European governments in ‘dreamworld’ on lithium supplies, Africa has the solution says AfriTin

By David Whitehouse
Posted on Wednesday, 5 October 2022 09:45

Technicians work at the production line for electric car models of the Volkswagen Group, in Zwickau, Germany, April 26, 2022. REUTERS/Matthias Rietschel

European governments aiming for mass conversion to electric car use by 2030 are divorced from reality and need to wake up to the need for more lithium exploration for battery use, AfriTin Mining CEO Anthony Viljoen tells The Africa Report.

With the exception of Australia, which dominates hard-rock lithium mining, “the world has not woken up to the huge disparity in supply and demand” for lithium, Viljoen says in Johannesburg. Europeans are in a “dreamworld. There’s no way your cars will be all-electric by 2030,” or any time soon after.

AfriTin trades on the Namibian stock exchange and London’s Alternative Investment Market (AIM). It has four projects in the country’s western Erongo area. These include tin, lithium, tantalum and copper resources, with existing tin operations at the Uis mine. The company’s target is to become a global Tier 1 mining company with revenue of $500m and a market cap of $1bn.

Batteries accounted for 74% of global lithium consumption in 2021, versus 23% in 2010, driven by electric car demand. Lithium is also needed for a range of other applications, such as laptops, mobile phones, planes, trains and bikes. Credit Suisse thinks demand could treble between 2020 and 2025, by when the International Energy Agency (IEA) says the world could be facing a global shortage.

  • Namibia, AfriTin says, is well placed to benefit as a mining jurisdiction. It ranked second in Africa in the Fraser Institute’s 2021 Policy Perception Index behind Morocco, and has an upgraded deep-water port about 230 km from Uis at Walvis Bay.
  • The IEA says that only a handful of companies can currently produce high-quality lithium products. Viljoen says that 80% of junior lithium miners won’t make it into production.
  • The world’s lithium discoveries are nowhere near enough to meet long-term demand, Viljoen says. African governments need to realise the opportunity and “encourage investors without selling the crown jewels,” he says.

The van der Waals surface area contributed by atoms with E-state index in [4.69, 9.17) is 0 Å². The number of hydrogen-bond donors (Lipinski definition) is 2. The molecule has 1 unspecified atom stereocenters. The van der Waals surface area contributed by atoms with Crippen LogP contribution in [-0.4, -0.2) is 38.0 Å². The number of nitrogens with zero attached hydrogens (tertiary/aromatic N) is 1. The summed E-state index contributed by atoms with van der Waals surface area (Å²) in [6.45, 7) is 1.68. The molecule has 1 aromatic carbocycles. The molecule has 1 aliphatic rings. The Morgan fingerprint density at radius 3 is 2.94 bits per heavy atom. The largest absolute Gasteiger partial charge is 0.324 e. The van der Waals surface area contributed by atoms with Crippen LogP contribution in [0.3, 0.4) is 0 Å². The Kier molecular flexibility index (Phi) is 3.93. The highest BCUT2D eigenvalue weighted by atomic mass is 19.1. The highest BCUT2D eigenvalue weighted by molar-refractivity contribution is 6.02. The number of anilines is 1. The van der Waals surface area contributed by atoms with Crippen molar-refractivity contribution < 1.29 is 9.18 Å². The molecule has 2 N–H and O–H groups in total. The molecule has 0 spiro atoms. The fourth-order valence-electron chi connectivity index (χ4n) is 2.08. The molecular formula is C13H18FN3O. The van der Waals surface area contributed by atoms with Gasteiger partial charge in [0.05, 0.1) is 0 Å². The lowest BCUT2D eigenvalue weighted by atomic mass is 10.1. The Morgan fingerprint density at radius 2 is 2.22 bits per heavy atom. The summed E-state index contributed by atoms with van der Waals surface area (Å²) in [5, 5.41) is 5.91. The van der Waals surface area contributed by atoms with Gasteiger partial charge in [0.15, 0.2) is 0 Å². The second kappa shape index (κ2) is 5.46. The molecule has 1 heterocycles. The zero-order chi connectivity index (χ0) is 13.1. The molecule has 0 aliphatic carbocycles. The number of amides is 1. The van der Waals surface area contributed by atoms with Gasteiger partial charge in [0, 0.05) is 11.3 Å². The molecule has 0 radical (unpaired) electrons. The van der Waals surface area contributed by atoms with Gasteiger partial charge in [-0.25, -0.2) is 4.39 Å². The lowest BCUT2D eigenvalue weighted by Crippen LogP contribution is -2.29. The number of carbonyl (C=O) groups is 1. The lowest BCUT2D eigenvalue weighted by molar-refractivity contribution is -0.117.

• “Lithium is going to be the new oil. There’s a huge opportunity for Africa to step up to the plate.”

China’s lithium thirst

China, Viljoen says, is “trying to buy up every last bit of lithium that it can” globally. He contrasts their approach in countries such as Zimbabwe, where they arrive ready to invest in lithium, with funding application timelines of two years proposed in Namibia by the European Union. Lithium users in China, he says, are among those showing interest in an offtake agreement with AfriTin, though it remains too early for the company to commit itself.

AfriTin shareholders include Canaccord Genuity Wealth, Naminco, Fidelity Worldwide Investment and Hargreaves Lansdown. The company raised $22.8m in September selling new shares. It has a 4.5m pound lending facility from Standard Bank which has been drawn down for plant expansion, and is currently seeking to close further proposed investments from by Orion Resource Partners and the Development Bank of Namibia.

  • The company reported its first annual profit of 400,000 pounds for the year to February 28. Viljoen aims to be producing lithium at Uis in the first or second quarter of 2023.
  • The Uis project, he says, has the potential to become one of the world’s top four tin mines and one of the top five for lithium.
  • Viljoen says the company is considering changing its name from AfriTin to make it “more all-encompassing.”

Bottom line

The coming scramble for lithium leaves African governments in the driving seat to exploit the resources for wider economic development.

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